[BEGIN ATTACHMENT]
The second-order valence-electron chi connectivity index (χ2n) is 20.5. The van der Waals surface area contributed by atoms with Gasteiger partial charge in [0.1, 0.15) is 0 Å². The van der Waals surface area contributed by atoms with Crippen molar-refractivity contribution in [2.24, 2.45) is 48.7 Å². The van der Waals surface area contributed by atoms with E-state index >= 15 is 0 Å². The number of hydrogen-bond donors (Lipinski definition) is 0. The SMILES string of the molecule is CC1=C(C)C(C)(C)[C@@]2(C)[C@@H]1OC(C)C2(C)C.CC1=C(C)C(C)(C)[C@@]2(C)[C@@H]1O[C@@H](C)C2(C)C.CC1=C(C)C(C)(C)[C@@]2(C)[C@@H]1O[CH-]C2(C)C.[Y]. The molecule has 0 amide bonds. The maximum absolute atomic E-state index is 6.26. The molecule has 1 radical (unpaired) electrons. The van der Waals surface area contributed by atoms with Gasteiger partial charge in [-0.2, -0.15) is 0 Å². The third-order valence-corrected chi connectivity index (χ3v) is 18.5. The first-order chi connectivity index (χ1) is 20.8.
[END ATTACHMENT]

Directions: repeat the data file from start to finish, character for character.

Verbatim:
The second-order valence-electron chi connectivity index (χ2n) is 20.5. The van der Waals surface area contributed by atoms with Gasteiger partial charge in [0.1, 0.15) is 0 Å². The van der Waals surface area contributed by atoms with Crippen molar-refractivity contribution in [2.24, 2.45) is 48.7 Å². The van der Waals surface area contributed by atoms with E-state index >= 15 is 0 Å². The number of hydrogen-bond donors (Lipinski definition) is 0. The SMILES string of the molecule is CC1=C(C)C(C)(C)[C@@]2(C)[C@@H]1OC(C)C2(C)C.CC1=C(C)C(C)(C)[C@@]2(C)[C@@H]1O[C@@H](C)C2(C)C.CC1=C(C)C(C)(C)[C@@]2(C)[C@@H]1O[CH-]C2(C)C.[Y]. The molecule has 0 amide bonds. The maximum absolute atomic E-state index is 6.26. The molecule has 1 radical (unpaired) electrons. The van der Waals surface area contributed by atoms with Gasteiger partial charge in [-0.2, -0.15) is 0 Å². The third-order valence-corrected chi connectivity index (χ3v) is 18.5. The first-order chi connectivity index (χ1) is 20.8.